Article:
Sunday, March 26, 2006
The Elder Scrolls III: Morrowind - Game of the Year Edition (Xbox) Updated Impressions
I have found my new addiction, and it is The Elder Scrolls III: Morrowind - Game of the Year Edition (Xbox). When I picked up the title at the beginning of the month, I wasn't sure what to expect exactly, I only knew that I was looking for something new and hopefully immersive to kill a little time. Well that little time has now become a marathon.
The Elder Scrolls III: Morrowind - Game of the Year Edition takes place in the fantasy world of Tamriel, specifically the island of Vvardenfell in the province of Morrowind. Your character is a prisoner who was sent to Vvardenfell and released under orders from the Emporer himself. Why he chose to send you there is a mystery (one I have yet to solve), however once you leave port you are given something few games truly grant their players: Freedom.
Vvardenfell is a very, very large place, and you can go about exploring it in almost any fashion you choose. While you are given the loose outlines of the main quest to follow, there's no time limit or pressure to do so right away. In fact, the designers, Bethesda Softworks, encourage you to wander, explore, and experience the world they've lovingly created. The moto of The Elder Scrolls series is to live another life, and in a sense you can truly do this. Like many more current RPGs, you can create your character by choosing Race, Gender, various appearance options, Class, etc. My character, for example, is Angrin II, a male Imperial Knight born under the Sign of the Lady. Imperials tend to have strong personalities, so they're great at socializing with NPC's, and Knights are rather combat focused with some Restoration Magic skill. As you explore the world, you can try and solve various people's problems, thieve, assassinate, and generally do whatever you want. Almost everyone in the game can be interacted with, and almost everyone can be killed (if you're strong enough).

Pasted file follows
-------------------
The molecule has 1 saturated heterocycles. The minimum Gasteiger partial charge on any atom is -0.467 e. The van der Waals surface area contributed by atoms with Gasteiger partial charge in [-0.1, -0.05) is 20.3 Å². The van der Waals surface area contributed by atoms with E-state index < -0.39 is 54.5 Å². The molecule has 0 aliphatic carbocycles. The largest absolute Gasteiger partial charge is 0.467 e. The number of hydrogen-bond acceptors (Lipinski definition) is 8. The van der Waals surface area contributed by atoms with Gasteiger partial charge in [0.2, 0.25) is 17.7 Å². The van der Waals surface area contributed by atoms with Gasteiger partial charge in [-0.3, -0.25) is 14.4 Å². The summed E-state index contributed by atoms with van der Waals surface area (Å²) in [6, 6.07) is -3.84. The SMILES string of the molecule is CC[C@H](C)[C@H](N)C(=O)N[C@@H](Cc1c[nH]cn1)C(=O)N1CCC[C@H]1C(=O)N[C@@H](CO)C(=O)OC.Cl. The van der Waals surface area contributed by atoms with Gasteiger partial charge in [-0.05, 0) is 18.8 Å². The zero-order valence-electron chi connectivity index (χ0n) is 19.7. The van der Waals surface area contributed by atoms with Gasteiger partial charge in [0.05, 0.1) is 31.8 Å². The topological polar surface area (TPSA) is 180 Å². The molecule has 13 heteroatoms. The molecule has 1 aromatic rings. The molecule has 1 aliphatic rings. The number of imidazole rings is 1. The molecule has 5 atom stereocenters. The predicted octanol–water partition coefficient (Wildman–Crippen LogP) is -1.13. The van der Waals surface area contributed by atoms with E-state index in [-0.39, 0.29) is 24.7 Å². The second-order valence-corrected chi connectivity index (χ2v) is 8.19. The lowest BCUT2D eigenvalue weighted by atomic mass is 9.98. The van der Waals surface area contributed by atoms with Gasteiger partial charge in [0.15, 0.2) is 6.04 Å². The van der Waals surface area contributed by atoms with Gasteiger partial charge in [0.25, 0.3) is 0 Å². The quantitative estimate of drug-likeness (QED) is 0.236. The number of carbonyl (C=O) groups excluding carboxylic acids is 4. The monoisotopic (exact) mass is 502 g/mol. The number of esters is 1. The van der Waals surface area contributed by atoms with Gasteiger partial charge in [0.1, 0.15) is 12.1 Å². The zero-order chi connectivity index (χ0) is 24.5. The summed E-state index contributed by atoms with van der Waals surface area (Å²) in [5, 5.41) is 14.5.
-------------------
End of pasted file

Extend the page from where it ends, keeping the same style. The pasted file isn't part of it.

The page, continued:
There are also many different kinds of factions and Guilds that you can join should you feel like it, or you can ignore them entirely. There are Mages Guilds, Assassin Guilds, the native Dark Elven Great Houses, etc. I've presently signed on with the Fighter's Guild, and am embarking on a bunch of side quests for them. Doing side quests, as in many RPGs, will help you level faster and they also tend to lead you to good treasure.
Released in early summer of 2002, The Elder Scrolls III: Morrowind - Game of the Year Edition is beginning to show its age aesthetically. While the environments are all very beautiful and sport weather patterns, cloud movement, and day night cycles, character models are _very_ dated and have somewhat awkward movements. The audio sports some great (but repetative) music, and almost all the in-game conversations are text based, so you'll be reading a lot (and by a lot I mean pretty much any time you're not killing something).